The Sony a7R IV Is Now Discontinued Amid Confusion

Back in April, Sony quietly updated its a7R IV, bumping the quality of its rear display and renaming it the a7R IVA, in keeping with manufacturers’ tendency to choose model names that follow no logic. The a7R IV has now disappeared from sale, and right now, you’ll struggle to buy either of these cameras.

Dan Watson explains the situation, outlining the improvement to the resolution of the rear LCD, with Sony increasing it from 1.44 million dots to 2.36 million dots and giving it better specs than the a7S III that was launched in October last year. A few other small changes are included in the a7R IVA: battery life sees a small improvement, and the USB port also receives a boost.

Price and availability will frustrate some buyers, but where it gets confusing are the product codes used by Sony. Searching B&H Photo for the a7R IV will only produce results for the a7R IVA. If you want to find the a7R IV, you will have to type in “ILCE7RM4/B,” where you will find that the camera is listed as discontinued. Given that it was launched as "ILCE7RM4," the /B has since been added to differentiate it from /A, one would assume.

That would all make sense until you realize that the updated version is not "ILCE7RM4/A" as you’d expect, but "ILCE7RM4A/B." To add further confusion, some retailers are listing the updated model not as the “a7R IVA” but as the “a7R IV (Updated Version).”

Is Sony confused? Let us know your thoughts in the comments below.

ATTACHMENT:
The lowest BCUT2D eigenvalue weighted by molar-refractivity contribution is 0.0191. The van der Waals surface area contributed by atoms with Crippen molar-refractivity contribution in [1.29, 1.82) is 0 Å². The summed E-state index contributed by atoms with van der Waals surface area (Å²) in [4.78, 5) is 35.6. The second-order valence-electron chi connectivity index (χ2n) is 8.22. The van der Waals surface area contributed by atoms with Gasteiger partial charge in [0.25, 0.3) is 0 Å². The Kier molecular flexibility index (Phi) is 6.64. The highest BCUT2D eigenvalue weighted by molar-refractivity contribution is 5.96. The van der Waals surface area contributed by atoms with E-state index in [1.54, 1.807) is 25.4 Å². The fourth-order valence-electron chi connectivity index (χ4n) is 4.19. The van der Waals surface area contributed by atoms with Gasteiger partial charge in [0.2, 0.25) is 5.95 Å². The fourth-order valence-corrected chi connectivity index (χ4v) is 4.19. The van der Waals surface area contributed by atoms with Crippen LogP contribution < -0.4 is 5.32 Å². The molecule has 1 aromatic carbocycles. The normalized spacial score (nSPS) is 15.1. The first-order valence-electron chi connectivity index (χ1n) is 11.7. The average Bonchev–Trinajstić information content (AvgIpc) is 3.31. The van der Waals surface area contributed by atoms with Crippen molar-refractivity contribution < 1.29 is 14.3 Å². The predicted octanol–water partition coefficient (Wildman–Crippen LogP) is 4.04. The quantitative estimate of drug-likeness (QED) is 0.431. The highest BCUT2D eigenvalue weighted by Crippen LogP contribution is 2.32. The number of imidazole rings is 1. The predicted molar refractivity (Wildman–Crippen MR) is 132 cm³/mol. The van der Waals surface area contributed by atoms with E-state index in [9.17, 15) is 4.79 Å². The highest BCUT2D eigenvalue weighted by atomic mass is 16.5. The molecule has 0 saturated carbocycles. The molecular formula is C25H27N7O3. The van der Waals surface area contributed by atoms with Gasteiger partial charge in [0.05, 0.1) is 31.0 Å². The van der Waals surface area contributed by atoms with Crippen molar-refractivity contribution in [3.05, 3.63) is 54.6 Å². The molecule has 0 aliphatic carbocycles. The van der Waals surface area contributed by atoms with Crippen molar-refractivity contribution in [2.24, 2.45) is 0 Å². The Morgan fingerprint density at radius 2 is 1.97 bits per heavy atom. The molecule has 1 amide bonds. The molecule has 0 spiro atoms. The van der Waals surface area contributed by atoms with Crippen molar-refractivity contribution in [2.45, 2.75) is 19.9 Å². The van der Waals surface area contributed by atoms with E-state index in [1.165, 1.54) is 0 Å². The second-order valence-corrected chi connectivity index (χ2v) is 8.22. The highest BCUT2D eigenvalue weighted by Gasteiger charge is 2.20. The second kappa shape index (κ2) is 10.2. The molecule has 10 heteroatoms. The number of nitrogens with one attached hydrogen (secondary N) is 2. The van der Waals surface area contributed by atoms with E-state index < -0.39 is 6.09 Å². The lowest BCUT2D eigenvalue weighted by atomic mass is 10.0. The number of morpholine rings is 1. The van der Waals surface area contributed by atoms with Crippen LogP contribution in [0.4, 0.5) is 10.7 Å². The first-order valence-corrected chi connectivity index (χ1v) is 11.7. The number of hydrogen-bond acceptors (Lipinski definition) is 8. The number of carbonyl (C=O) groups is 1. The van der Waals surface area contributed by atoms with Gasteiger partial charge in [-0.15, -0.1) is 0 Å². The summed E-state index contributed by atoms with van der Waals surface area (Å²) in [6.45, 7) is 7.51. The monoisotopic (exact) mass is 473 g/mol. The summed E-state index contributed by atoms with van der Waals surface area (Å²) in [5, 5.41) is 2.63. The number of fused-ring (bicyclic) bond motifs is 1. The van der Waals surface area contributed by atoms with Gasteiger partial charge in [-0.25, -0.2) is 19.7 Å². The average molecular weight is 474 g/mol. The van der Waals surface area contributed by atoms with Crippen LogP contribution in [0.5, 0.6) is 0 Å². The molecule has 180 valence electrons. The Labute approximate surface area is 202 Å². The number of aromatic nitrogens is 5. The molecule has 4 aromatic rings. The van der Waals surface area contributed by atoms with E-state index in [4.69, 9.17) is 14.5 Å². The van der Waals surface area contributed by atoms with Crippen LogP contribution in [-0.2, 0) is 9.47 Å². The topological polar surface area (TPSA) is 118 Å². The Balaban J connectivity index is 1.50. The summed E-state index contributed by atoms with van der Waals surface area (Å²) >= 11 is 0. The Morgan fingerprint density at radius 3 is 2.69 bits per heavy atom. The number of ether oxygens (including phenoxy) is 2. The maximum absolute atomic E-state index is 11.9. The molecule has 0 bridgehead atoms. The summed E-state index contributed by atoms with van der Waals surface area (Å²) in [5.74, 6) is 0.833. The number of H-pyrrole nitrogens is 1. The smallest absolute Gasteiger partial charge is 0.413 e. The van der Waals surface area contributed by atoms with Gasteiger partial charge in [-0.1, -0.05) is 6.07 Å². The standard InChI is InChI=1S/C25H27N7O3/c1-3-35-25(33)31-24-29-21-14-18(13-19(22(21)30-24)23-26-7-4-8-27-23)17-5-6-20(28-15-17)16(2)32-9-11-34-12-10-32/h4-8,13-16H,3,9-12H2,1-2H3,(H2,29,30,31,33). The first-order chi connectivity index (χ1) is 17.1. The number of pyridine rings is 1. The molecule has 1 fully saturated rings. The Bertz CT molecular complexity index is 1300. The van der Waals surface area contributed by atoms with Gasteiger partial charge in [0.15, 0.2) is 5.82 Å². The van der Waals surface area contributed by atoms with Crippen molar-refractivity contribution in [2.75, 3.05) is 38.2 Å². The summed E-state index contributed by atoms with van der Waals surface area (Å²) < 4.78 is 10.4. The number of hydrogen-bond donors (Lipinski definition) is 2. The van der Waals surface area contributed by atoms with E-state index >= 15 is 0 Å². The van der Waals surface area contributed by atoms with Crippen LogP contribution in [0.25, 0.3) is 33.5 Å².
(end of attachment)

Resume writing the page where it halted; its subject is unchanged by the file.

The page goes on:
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Andy Day's picture

B&H has updated some of these links since I submitted this article. Apologies! It will get fixed.

Jerome Brill's picture

I'm waiting for something between the a7Riii and A1. The a7R IV just wasn't as good as the Riii or even the 7iii in ISO performance. The A1 picked that back up and with higher resolution sensor but it's too expensive. With the R IV I didn't feel the higher res sensor, better AF and menu system was worth the downgraded ISO performance. Those are things I can work around.

Brian Knight's picture

I have both the A7Riii and A7Riv. After testing and using them for the last year, i fail to see any difference in the level of noise at normal ISO ranges. I know logically they should be a different, but this is just my real world take.

Jerome Brill's picture

I'm using dpreviews to compare these shots. In their testing the R IV certainly has more color noise at minimum. It could very depend on camera. I read similar results with other reviews though.

Brian Knight's picture

Wow! That is significant. And not my experience at all. I really want to do another comparison test now, with tighter controls. Your right though, copy variation could be a factor.

Dan Jefferies's picture


Black Z Eddie .'s picture

A few things I see:

1. The one on the right is sharper.
2. The left is blurry, which could account less appearing color noise.
3. The left also has either color shifted or there's purple fringing.

Edit: now that I think about it, the left is probably out of focus.